The ten capitol ships were to start a naval bombardment on assigned target towns ten to twenty minutes before the first troops landed there. Providing additional fire support were twelve motor gun boats (MGB), four steam gun boats (SGB), and seven Chasseurs from the Free French Navy. The total naval force would ship off from the ports of Southampton, Newhaven, Portsmouth, Shoreham, and Gosport, among others. The heaviest naval artillery they were equipped with, however, happened to be weapons ranging from 4in. guns to 20mm light cannons. Since the idea to execute a heavy bombardment during the preceding hours had been dropped, it would also be decided that no battleships or other large naval craft would be involved in the operation. The most effective means of a bombardment that could give the ground troops enough support would have to come from the air (Ford 25-26, 30, & 33-36). "

    Military History Online - Raid on Dieppe
     
  17. JCFalkenbergIII

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    [​IMG]

    Commissioned as USS Tulsa 1923; renamed Tacloban 27 Nov 44
    Served on Yangze River patrol, with Panay (PR-5) and sister ship Asheville (PG-21), from 1920 to 1941; then variously in China, Philippines, Australia, and back to Philippines.
     
  18. JCFalkenbergIII

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    [​IMG]

    Karjala (ex-Filin) was a Finnish gunboat,built in 1918 by Chrichton AB in Turku . She served in the Finnish Navy during World War II.

    [​IMG]


    [​IMG]
    Uusimaa was a gun boat that served in the Finnish Navy during World War II. She was built in 1917. As the ship had changed hands many times during the turbulent last years of World War I she had been renamed many times: In Russian service, she was called Golub, later, in German service, her name was Beo. Finally the Germans handed her over to the Finns in 1920, who renamed her Uusimaa. After WW2, she served as a trawler in the Baltic Sea. She was scrapped in 1953.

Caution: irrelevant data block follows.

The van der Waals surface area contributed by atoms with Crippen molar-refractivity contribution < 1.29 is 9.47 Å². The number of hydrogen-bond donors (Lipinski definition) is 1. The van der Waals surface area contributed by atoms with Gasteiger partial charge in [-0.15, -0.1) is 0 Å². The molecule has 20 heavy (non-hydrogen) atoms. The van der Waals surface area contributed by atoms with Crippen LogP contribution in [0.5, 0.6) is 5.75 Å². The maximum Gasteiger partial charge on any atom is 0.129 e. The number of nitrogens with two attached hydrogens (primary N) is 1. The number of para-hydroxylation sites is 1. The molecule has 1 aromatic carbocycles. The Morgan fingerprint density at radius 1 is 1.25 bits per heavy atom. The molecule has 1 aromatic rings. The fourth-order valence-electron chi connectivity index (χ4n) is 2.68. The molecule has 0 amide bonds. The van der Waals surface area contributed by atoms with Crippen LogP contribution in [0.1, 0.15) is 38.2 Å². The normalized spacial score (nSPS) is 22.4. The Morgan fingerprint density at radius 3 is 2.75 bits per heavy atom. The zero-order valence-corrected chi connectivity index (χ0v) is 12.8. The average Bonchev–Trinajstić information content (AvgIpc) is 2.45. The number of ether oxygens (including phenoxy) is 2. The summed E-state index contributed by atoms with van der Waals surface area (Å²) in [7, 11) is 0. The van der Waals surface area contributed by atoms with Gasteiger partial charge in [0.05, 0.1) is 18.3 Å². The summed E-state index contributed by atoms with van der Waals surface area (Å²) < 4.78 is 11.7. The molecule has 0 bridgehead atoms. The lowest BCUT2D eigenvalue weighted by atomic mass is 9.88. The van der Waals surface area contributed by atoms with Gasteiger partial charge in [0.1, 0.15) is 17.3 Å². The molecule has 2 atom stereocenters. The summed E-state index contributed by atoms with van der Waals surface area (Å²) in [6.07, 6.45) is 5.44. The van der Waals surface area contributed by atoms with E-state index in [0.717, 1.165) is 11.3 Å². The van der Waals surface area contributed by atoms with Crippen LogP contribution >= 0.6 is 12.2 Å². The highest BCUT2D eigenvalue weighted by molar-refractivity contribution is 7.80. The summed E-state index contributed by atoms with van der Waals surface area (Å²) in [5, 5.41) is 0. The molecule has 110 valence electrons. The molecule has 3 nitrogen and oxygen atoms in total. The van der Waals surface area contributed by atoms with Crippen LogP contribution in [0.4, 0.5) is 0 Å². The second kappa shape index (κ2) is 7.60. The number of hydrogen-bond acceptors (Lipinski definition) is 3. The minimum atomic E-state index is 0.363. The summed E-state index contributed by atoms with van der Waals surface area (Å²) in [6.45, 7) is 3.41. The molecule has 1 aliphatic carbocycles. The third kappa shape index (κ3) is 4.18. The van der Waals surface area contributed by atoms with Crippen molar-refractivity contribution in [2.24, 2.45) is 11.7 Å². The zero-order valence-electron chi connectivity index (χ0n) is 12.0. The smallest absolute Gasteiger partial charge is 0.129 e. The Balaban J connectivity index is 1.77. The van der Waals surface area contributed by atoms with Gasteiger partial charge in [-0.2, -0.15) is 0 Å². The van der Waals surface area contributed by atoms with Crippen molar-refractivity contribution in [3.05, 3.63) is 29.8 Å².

http://en.wikipedia.org/wiki/Finnish_gunboat_Uusimaa
     
  19. JCFalkenbergIII

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    [​IMG]

    110-FOOT, WOOD HULL SUBCHASER (SC)
     
  20. JCFalkenbergIII

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    35 Fairmile B-type Motor Launches - MLs 424 - 431; 801 - 827.
    Specifications
    Round-bilge plywood construction, 600 hp petrol engine. Dimensions - length 112 feet o/a, beam 18.24 feet, draft 3.6 feet, 65 tons. Performance - 20 knots maximum at 2,200 rpm. Complement - 16. Armament - various. A common armament in Australian service was one Bofors 40 mm AA gun, or one 20 mm Oerlikon gun (or both), one or two single or twin machine guns and approximately 14 depth charges.
    [​IMG]
    All these launches were of the British Fairmile "B" type; though some were pre-fabricated in England all were built in Australia. It has been said that, like the Bathurst class minesweepers, the Fairmiles were to be found anywhere and everywhere in the South West Pacific. The first, ML 807, was commissioned into service on 8th April 1943. They served as boom defence patrols in harbours at home and abroad, they escorted convoys across the Torres Strait to Milne Bay and Port Moresby, acted as couriers to ships and submarines at sea, took part in the endless survey work and raided up and down the Japanese-held coasts. ML 817 endured a fierce air-raid at Morobe (New Guinea) which left her with 42 holes above the water line. MLs 816 - 819, 801, 426, 428 and 430 formed a flotilla under the command of the US CTG 70.1 at Mois Woendi. ML 430 fell victim to the dark and confusion. On the night of 6th/7th August 1944 she was mistaken for a Japanese submarine by ML 819. In the gunfire which followed she was set on fire and burned to the waterline. Others, together with similar New Zealand boats, formed the 12-boat strong 80th and 81st ML flotillas in the South West Pacific in January 1945. ML 823 shot down a fighter bomber in Jacquinot Bay (New Britain). ML 816 was in action alongside HMAS Diamantina at Bougainville at the time of the surrender there. After the war ended there was no role for the Fairmile B in a peacetime Navy. It was a Motor Gun-boat - a warship pure and simple, heavily armed, expensive to run and needing a relatively large crew. The class quickly passed out of service after August 1945.

    Royal Australian Navy in WWII - little ships